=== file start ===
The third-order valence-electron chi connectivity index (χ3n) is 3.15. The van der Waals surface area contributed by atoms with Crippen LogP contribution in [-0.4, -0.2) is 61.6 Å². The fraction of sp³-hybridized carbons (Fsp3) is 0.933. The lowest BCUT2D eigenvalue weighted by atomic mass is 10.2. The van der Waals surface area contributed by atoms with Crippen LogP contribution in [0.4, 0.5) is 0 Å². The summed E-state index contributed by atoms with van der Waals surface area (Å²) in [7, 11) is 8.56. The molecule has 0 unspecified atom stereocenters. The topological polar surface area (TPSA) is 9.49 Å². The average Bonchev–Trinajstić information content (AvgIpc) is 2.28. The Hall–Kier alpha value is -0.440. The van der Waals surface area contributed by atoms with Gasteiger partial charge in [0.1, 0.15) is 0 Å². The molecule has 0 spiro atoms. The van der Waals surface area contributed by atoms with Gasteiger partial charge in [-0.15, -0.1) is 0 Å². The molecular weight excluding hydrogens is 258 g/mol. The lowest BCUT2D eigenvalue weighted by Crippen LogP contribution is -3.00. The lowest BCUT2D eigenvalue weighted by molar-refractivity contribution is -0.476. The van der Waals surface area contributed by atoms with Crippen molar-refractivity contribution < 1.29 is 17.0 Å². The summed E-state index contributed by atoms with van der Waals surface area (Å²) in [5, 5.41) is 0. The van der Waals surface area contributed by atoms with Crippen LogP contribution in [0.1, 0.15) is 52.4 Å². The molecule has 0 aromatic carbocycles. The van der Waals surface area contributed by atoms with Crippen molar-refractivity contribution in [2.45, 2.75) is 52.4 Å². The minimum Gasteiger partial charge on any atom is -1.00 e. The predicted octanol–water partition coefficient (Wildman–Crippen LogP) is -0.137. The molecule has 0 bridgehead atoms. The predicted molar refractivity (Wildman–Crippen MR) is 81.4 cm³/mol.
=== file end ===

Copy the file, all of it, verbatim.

The third-order valence-electron chi connectivity index (χ3n) is 3.15. The van der Waals surface area contributed by atoms with Crippen LogP contribution in [-0.4, -0.2) is 61.6 Å². The fraction of sp³-hybridized carbons (Fsp3) is 0.933. The lowest BCUT2D eigenvalue weighted by atomic mass is 10.2. The van der Waals surface area contributed by atoms with Crippen LogP contribution in [0.4, 0.5) is 0 Å². The summed E-state index contributed by atoms with van der Waals surface area (Å²) in [7, 11) is 8.56. The molecule has 0 unspecified atom stereocenters. The topological polar surface area (TPSA) is 9.49 Å². The average Bonchev–Trinajstić information content (AvgIpc) is 2.28. The Hall–Kier alpha value is -0.440. The van der Waals surface area contributed by atoms with Gasteiger partial charge in [0.1, 0.15) is 0 Å². The molecule has 0 spiro atoms. The van der Waals surface area contributed by atoms with Gasteiger partial charge in [-0.15, -0.1) is 0 Å². The molecular weight excluding hydrogens is 258 g/mol. The lowest BCUT2D eigenvalue weighted by Crippen LogP contribution is -3.00. The lowest BCUT2D eigenvalue weighted by molar-refractivity contribution is -0.476. The van der Waals surface area contributed by atoms with Crippen molar-refractivity contribution < 1.29 is 17.0 Å². The summed E-state index contributed by atoms with van der Waals surface area (Å²) in [5, 5.41) is 0. The van der Waals surface area contributed by atoms with Crippen LogP contribution in [0.1, 0.15) is 52.4 Å². The molecule has 0 aromatic carbocycles. The van der Waals surface area contributed by atoms with Crippen molar-refractivity contribution in [2.45, 2.75) is 52.4 Å². The minimum Gasteiger partial charge on any atom is -1.00 e. The predicted octanol–water partition coefficient (Wildman–Crippen LogP) is -0.137. The molecule has 0 bridgehead atoms. The predicted molar refractivity (Wildman–Crippen MR) is 81.4 cm³/mol.